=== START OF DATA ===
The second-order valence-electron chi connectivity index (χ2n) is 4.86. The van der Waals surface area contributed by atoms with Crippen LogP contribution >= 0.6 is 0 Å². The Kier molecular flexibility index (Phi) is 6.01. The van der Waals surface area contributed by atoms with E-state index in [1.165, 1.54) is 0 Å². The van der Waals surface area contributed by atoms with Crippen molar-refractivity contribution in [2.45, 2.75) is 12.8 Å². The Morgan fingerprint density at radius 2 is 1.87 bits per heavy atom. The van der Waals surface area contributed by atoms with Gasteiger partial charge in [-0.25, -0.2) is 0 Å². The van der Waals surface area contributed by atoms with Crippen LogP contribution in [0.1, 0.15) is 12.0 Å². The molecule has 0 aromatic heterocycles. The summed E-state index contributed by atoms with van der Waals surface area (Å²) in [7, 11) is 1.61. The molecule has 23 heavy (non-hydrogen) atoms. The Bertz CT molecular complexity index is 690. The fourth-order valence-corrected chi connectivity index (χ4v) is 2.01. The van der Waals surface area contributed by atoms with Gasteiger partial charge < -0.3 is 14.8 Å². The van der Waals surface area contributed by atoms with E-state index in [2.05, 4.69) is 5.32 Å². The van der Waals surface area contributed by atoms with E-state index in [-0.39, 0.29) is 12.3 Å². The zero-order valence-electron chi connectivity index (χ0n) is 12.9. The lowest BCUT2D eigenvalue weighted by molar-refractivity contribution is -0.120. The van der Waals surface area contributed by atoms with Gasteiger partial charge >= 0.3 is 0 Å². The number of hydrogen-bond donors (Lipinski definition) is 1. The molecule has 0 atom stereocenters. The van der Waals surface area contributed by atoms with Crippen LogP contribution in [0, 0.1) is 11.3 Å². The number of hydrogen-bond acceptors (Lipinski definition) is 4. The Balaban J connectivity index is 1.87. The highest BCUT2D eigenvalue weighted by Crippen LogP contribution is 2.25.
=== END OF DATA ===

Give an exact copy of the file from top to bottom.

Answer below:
The second-order valence-electron chi connectivity index (χ2n) is 4.86. The van der Waals surface area contributed by atoms with Crippen LogP contribution >= 0.6 is 0 Å². The Kier molecular flexibility index (Phi) is 6.01. The van der Waals surface area contributed by atoms with E-state index in [1.165, 1.54) is 0 Å². The van der Waals surface area contributed by atoms with Crippen molar-refractivity contribution in [2.45, 2.75) is 12.8 Å². The Morgan fingerprint density at radius 2 is 1.87 bits per heavy atom. The van der Waals surface area contributed by atoms with Gasteiger partial charge in [-0.25, -0.2) is 0 Å². The van der Waals surface area contributed by atoms with Crippen LogP contribution in [0.1, 0.15) is 12.0 Å². The molecule has 0 aromatic heterocycles. The summed E-state index contributed by atoms with van der Waals surface area (Å²) in [7, 11) is 1.61. The molecule has 23 heavy (non-hydrogen) atoms. The Bertz CT molecular complexity index is 690. The fourth-order valence-corrected chi connectivity index (χ4v) is 2.01. The van der Waals surface area contributed by atoms with Gasteiger partial charge < -0.3 is 14.8 Å². The van der Waals surface area contributed by atoms with E-state index in [2.05, 4.69) is 5.32 Å². The van der Waals surface area contributed by atoms with E-state index in [-0.39, 0.29) is 12.3 Å². The zero-order valence-electron chi connectivity index (χ0n) is 12.9. The lowest BCUT2D eigenvalue weighted by molar-refractivity contribution is -0.120. The van der Waals surface area contributed by atoms with Gasteiger partial charge >= 0.3 is 0 Å². The number of hydrogen-bond donors (Lipinski definition) is 1. The molecule has 0 atom stereocenters. The van der Waals surface area contributed by atoms with Crippen LogP contribution in [0, 0.1) is 11.3 Å². The number of hydrogen-bond acceptors (Lipinski definition) is 4. The Balaban J connectivity index is 1.87. The highest BCUT2D eigenvalue weighted by Crippen LogP contribution is 2.25.